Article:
originals\ Apr 30, 2012 at 9:15 am

Conker's Bad Fur Day - Does it hold up?


In 2001, Rare developed a game that would redefine the 3D platformer as we knew it. Conker's Bad Fur Day wasn't a cutesy title geared toward the kiddies; it wasn't your typical Nintendo 64 game; and it certainly wasn't a collection-heavy platformer. No, this was a potty-mouthed game with mature characters and M-rated overtones — a complete departure from both Banjo-Kazooie and Donkey Kong 64, Rare's other babies. The game came late during the Nintendo 64's life cycle, and it should truly be remembered as a great experience.

Over a decade has passed since the launch of Bad Fur Day, and in that time we've gotten several new consoles, each taking a stab at the 3D platformer genre. As much as it saddens me to say it — and with the exception of the Mario Galaxy games — I think it's a safe bet that Bad Fur Day is easily one of the last great entries in the genre. Thankfully, it remains mostly great to this very day.

You play as Conker, a red squirrel with a cheeky attitude and an affinity for booze. The charming little guy has a bad day at the bar with his buddies, and he ends up lost and hungover. While that's happening, the evil Panther King realizes that his milk stool is missing a leg. The solution: Find a red squirrel to hold up the table. This is a pretty ridiculous plot, but it's so ridiculous that it works. Berri, Conker's girlfriend, soon goes missing, and it's up to you to find her.

The writing in Bad Fur Day is incredibly clever, and when the game isn't making fart jokes and showing off talking flowers with giant breasts, it's delivering some impressive jokes through equally impressive voice acting. That's right, Bad Fur Day features full voice acting from start to finish, and all of it is really good. The game also looks amazing, and while I prefer the art style of Banjo-Kazooie just a tad more, there's no denying how stunning Bad Fur Day looks even to this day. Fun fact: This is one of few Nintendo 64 games to use a 64MB cartridge, and it's very evident. Seriously, the thing is heavier than most other Nintendo 64 carts!

The way Bad Fur Day plays is also pretty unique in that it isn't a collect-a-thon like practically every other game in the genre. Yes, there are items you need to find to progress, such as cash and keys, but the emphasis isn't on these things. Instead, Bad Fur Day features a strand of objectives for you to complete, each one stringing you through the game's story and getting you closer to the goal. Not everything you do is great, but most of it is definitely enjoyable, and with the colorful cast of characters in the game, the end result almost always warrants a chuckle.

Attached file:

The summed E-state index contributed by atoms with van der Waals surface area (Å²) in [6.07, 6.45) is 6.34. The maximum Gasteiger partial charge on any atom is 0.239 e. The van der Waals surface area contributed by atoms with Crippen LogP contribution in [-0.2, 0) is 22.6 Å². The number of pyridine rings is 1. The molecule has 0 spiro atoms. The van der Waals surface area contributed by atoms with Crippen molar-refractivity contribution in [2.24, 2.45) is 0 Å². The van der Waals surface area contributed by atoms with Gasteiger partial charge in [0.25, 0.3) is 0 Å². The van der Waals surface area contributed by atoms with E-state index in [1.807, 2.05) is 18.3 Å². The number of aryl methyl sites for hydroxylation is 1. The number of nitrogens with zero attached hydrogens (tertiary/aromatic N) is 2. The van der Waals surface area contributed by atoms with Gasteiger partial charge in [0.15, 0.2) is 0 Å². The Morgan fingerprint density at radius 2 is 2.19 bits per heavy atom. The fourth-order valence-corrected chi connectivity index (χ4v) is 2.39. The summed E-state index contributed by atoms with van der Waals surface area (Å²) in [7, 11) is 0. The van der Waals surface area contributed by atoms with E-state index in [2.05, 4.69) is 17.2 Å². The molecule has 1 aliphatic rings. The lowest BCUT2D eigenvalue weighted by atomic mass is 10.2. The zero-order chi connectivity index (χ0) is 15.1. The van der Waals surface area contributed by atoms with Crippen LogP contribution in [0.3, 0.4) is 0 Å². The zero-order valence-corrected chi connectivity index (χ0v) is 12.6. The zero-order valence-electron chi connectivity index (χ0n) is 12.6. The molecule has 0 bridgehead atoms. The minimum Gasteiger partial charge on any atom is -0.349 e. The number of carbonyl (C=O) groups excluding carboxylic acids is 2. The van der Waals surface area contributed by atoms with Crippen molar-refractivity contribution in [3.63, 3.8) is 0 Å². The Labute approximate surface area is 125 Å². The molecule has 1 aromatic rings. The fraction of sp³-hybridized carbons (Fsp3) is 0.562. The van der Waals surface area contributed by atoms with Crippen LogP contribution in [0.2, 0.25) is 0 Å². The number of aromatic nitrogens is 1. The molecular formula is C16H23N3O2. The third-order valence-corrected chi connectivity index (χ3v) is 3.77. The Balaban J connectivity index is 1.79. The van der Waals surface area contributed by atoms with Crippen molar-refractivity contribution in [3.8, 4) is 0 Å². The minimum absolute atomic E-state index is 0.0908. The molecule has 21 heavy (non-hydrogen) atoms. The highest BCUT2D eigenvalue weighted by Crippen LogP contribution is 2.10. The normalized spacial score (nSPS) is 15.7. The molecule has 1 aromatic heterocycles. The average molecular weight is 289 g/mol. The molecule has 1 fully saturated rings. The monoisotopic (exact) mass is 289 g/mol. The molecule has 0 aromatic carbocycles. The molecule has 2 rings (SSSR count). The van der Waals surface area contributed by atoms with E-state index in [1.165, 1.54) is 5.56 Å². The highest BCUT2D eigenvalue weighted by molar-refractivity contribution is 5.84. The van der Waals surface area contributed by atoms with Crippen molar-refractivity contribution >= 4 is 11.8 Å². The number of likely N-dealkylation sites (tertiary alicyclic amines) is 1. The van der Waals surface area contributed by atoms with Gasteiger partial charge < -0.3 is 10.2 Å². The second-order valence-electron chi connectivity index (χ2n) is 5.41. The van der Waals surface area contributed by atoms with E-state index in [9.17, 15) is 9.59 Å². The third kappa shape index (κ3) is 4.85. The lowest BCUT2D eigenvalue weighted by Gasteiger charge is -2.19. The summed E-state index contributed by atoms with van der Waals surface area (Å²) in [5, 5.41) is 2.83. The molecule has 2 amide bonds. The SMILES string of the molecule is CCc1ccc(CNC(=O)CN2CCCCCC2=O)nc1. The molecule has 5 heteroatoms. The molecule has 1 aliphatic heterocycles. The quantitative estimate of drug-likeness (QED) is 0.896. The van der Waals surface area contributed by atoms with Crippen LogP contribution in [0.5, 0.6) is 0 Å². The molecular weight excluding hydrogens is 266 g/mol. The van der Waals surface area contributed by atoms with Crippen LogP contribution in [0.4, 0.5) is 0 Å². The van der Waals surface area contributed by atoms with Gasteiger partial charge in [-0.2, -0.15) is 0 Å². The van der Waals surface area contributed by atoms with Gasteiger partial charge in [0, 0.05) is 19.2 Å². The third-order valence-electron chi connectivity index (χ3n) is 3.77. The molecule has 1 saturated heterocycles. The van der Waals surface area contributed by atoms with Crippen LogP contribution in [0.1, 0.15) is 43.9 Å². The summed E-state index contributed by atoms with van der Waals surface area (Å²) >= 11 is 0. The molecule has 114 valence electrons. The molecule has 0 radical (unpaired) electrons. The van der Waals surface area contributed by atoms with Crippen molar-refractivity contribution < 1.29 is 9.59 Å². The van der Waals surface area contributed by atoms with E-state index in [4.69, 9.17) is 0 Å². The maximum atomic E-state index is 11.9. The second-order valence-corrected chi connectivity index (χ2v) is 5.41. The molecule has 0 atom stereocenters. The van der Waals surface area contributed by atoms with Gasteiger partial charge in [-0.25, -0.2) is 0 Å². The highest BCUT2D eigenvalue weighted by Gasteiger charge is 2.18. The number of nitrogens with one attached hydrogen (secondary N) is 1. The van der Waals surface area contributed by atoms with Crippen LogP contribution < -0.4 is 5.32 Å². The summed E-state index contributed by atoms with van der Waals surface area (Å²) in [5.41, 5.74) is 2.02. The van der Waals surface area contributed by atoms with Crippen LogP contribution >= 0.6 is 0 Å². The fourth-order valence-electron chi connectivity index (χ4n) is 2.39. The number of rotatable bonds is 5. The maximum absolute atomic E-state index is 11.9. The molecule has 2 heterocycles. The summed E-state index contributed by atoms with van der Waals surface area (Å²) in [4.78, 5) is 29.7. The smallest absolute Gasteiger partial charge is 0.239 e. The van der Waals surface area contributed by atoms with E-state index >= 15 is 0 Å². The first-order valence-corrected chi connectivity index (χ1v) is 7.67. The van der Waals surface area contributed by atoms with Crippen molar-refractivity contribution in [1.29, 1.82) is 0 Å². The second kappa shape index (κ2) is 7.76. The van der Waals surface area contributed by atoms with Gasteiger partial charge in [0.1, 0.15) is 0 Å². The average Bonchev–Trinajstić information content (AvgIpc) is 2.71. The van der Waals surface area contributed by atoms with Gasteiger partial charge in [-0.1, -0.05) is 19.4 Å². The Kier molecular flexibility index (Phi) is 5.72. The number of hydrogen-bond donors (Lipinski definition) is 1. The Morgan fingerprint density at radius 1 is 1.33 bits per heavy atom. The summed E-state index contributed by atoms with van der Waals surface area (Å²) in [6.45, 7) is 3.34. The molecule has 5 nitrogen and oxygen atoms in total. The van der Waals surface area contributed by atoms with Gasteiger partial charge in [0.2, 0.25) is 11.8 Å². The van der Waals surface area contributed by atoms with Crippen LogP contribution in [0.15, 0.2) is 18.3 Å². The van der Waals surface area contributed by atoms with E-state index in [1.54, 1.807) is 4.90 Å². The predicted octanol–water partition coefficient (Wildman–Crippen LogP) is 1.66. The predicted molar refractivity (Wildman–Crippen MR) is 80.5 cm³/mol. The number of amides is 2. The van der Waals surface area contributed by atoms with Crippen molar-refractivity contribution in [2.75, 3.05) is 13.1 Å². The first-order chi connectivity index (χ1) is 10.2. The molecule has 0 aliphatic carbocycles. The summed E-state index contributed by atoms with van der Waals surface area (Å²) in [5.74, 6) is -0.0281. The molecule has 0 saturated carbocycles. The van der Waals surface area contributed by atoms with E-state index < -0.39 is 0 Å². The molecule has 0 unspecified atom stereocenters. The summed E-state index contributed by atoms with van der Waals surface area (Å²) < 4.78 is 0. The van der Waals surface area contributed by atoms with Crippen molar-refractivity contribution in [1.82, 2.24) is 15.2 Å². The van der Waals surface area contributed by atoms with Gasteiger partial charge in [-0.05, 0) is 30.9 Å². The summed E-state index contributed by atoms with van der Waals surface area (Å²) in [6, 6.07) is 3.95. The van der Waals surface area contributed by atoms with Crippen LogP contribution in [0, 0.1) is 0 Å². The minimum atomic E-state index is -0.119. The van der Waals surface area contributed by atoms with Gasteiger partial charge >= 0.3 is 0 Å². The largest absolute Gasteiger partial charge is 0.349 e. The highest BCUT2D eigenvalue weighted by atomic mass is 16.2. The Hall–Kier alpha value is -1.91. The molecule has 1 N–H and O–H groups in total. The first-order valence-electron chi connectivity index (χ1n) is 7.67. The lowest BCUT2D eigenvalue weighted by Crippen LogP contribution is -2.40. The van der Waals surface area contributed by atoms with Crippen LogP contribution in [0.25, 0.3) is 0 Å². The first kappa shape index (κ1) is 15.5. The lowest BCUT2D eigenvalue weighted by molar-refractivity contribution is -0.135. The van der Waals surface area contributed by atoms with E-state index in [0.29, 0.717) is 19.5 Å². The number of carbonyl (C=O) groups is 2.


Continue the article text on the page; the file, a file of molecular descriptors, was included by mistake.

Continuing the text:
You fight a boss made of feces by throwing toilet paper at him; help a horny king bee "pollinate" a busty daisy; and feed a rat cheese until it explodes (rat chunks fly everywhere, and then its mutilated rear end releases one final fart). Bad Fur Day really is a one-of-a-kind 3D platformer, and its dirty humor and brilliant movie references make it that much better. The Matrix, Pulp Fiction, Saving Private Ryan, and A Clockwork Orange are just a few of the iconic spoofs featured in the game, and they're all parodied to perfection.

In case I'm not making myself blatantly clear, I really love this game. I loved it when I played it in eighth grade, years before I should have even been playing M-rated games, and I love it now. (I still remember watching the late-night-only commercial for the game where the blonde chick is slithering around in her bed.) Because I understand the humor more, it's possible that my love for the game has increased. That said, now that I've played more games and have seen what newer console generations have to offer, I'd be lying if I said everything in Bad Fur Day holds up well.

For starters, the game feels a bit sluggish. The way Conker controls isn't as slick as it was back in 2001, and it almost feels as if Rare never managed to one-up Banjo-Kazooie. Additionally, because this is a Nintendo 64 game, there are a few nasty graphical hitches. Lastly, the local multiplayer just isn't as solid as it was when the game first launched. It's still fun when played with friends, no doubt, but it's a bit on the slow side, which makes it especially tough considering the emphasis on third-person shooter gameplay.

But even with these minor quirks, I'd be remiss if I didn't praise Bad Fur Day as one of the greatest Nintendo 64 games of all time, one of the greatest 3D platformers of all time, and quite possibly even one of the greatest games of all time, period. In 2001, this game looked, sounded, and played great. It was also gross, pervy, and hilarious. Here we are 11 years later, and those attributes feel only slightly aged.

The verdict: Conker's Bad Fur Day isn't perfect, and it certainly shows its age as far as gameplay is concerned, but it still holds up for the most part, and it's easily one of the most unique 3D platformers ever created. It's also hilarious and filthy, which is always great.

About The Author
David Sanchez David Sanchez is the most honest man on the internet. You can trust him because he speaks in the third person.
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